By Michael M. Landa
On Tuesday, Dec. 9, my colleagues and I met with the parents of two young men who died after using powdered pure caffeine.
Logan James Stiner, an 18-year-old high school senior, prom king and athlete just days away from graduation, died on May 27, 2014 at his Ohio home after taking powdered pure caffeine. On June 24, 24-year-old James Wade Sweatt of Georgia, newly married and a recent graduate of the University of Alabama at Birmingham, died after being in a coma caused by his use of powdered pure caffeine.
Their parents spoke with us about how both young men were healthy, intelligent, and careful about what they put in their bodies.
They learned, and shared with us, that Logan and Wade both thought this form of caffeine would be a safe way to get an energy boost. Both were able to obtain it cheaply and easily. Wade had sought out the product as a way to avoid the added sugar and sodium associated with soda or energy drinks. He had even downloaded a conversion chart to try to calculate the right dose to take.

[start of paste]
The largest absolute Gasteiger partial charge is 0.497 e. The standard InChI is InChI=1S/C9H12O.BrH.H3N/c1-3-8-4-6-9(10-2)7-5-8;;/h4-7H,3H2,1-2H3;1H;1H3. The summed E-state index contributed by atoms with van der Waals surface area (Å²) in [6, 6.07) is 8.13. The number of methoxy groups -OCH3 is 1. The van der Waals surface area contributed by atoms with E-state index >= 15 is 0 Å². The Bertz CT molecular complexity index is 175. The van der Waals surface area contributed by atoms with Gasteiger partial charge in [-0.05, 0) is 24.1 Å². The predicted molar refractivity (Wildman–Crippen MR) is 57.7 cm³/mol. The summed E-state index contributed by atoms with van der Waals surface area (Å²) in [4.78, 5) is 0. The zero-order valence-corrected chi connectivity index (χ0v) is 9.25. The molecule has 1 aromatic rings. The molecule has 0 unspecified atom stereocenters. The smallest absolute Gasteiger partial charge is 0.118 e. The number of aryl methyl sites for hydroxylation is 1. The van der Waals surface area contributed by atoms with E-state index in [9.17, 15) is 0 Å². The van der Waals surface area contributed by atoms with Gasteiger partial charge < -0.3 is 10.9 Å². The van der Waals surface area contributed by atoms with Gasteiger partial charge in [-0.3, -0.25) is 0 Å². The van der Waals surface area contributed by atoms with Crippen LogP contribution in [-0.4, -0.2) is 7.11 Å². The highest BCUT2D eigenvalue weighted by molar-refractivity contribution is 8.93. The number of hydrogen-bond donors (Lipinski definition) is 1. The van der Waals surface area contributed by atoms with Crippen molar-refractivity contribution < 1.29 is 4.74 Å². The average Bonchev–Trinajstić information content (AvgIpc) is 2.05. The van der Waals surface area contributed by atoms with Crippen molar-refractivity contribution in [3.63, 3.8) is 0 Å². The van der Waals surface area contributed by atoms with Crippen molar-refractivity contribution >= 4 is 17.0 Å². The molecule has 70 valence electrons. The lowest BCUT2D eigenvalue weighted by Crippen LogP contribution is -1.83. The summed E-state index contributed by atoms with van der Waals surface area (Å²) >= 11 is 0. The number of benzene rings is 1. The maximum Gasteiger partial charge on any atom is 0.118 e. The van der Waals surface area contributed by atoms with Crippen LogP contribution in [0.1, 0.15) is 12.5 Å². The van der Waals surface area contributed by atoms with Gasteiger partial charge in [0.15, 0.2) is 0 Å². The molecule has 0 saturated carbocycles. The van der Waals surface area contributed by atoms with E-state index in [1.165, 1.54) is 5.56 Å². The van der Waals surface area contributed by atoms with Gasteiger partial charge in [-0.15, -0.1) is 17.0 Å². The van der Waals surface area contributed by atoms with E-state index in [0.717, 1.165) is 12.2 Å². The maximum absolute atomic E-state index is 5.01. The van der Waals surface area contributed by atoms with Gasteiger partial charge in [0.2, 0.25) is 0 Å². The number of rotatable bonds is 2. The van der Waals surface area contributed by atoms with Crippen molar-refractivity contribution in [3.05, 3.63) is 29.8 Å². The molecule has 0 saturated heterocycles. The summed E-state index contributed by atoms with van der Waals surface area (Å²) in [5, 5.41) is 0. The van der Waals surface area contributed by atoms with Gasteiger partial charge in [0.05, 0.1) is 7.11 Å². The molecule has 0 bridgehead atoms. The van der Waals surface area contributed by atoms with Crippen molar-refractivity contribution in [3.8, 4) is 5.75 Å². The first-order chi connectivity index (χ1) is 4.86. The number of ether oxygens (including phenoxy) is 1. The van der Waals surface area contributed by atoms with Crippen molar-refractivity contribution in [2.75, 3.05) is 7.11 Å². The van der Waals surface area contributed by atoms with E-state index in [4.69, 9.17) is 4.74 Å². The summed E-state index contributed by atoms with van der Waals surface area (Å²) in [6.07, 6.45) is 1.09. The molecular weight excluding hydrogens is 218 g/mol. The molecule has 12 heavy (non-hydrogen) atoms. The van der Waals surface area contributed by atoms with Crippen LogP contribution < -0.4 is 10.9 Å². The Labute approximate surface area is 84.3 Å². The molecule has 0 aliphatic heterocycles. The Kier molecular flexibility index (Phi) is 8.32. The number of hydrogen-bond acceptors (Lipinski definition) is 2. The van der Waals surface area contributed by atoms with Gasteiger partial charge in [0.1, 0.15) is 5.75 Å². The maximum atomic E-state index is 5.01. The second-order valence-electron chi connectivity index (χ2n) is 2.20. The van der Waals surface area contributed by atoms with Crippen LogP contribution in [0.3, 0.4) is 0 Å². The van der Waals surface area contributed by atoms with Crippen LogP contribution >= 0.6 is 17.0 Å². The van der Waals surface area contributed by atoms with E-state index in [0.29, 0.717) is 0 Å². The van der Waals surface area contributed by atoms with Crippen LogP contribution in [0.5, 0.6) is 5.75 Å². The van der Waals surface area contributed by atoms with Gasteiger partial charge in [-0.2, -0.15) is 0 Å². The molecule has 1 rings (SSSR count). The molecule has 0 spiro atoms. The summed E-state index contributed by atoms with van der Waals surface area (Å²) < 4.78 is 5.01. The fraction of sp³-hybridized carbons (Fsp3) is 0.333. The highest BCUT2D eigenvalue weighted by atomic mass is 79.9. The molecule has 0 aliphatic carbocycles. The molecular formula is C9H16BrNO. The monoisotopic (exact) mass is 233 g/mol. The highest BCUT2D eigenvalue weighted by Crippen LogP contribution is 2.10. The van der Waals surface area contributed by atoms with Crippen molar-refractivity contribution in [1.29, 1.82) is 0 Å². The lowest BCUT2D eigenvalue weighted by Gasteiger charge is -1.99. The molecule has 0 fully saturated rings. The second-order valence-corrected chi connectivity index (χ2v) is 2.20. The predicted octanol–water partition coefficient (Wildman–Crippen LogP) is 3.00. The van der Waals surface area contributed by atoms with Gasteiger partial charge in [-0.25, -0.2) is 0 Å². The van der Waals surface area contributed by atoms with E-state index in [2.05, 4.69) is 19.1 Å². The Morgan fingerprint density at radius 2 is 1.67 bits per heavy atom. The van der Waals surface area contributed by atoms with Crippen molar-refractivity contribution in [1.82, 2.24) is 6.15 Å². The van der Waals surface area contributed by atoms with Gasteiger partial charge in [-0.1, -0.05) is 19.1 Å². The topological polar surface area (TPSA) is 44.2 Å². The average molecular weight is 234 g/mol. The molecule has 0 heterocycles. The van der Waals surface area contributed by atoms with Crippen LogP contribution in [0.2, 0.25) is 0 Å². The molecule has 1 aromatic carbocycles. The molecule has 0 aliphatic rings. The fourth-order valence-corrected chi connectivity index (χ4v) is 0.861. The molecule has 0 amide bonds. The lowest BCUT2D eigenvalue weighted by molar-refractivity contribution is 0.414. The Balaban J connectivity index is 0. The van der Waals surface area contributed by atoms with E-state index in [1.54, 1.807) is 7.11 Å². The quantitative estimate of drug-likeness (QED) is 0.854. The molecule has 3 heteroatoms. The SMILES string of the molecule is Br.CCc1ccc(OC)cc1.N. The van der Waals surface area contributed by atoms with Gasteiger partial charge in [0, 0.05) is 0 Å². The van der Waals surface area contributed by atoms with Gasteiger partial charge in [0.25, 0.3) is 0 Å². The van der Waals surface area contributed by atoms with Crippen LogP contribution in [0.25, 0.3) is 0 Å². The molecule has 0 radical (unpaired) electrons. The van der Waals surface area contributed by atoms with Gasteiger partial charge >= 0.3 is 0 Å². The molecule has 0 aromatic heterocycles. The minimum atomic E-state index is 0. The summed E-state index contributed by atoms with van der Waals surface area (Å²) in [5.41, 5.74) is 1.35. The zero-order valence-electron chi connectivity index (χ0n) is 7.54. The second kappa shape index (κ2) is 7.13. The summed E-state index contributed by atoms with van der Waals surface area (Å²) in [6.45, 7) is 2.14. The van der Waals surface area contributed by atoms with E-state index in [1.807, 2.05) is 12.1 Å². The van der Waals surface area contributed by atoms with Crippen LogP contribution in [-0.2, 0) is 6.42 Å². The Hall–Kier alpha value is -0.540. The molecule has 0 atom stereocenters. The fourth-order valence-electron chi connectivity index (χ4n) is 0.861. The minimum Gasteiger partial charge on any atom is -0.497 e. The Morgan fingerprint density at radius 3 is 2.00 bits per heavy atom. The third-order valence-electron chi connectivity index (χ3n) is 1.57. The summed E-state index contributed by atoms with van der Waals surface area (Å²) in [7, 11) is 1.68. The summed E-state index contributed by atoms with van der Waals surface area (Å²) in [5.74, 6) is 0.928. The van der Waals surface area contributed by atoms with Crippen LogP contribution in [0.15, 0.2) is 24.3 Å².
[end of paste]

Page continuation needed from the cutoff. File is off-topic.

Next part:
Katie and Dennis Stiner, and Julie and James Sweatt, came to the FDA in hopes of sparing other families this terrible loss.
We share that goal. That’s why, after learning of Logan’s death, the FDA posted a consumer advisory warning of the dangers of consuming powdered pure caffeine. Symptoms of caffeine overdose include rapid or erratic heartbeat and seizures.
We are working right now on our next steps. In the meantime, I cannot say strongly enough how important it is to avoid using powdered pure caffeine. The people most drawn to it are our children, teenagers, and young adults, especially students who want to work longer to study, athletes who want to improve their performance, and others who want to lose weight.
The powdered pure caffeine that the Stiners and Sweatts brought to show us—readily available for purchase online—was packaged in the same way as protein powder and marketed as a source of energy, rather than a stimulant. The reality is that these products are 100 percent caffeine, with a single teaspoon roughly the equivalent to the amount in 25 cups of coffee. Pure caffeine is a powerful stimulant and even very small amounts may cause an accidental overdose.
Our hearts go out to the Stiner and Sweatt families, and we appreciate their efforts to protect others from harm. As regulators, and parents ourselves, we take this threat to public health very seriously and are committed to protecting young people like Logan and Wade, and all consumers, from the dangers inherent in the use of powdered pure caffeine.
Michael M. Landa is the Director of FDA’s Center for Food Safety and Applied Nutrition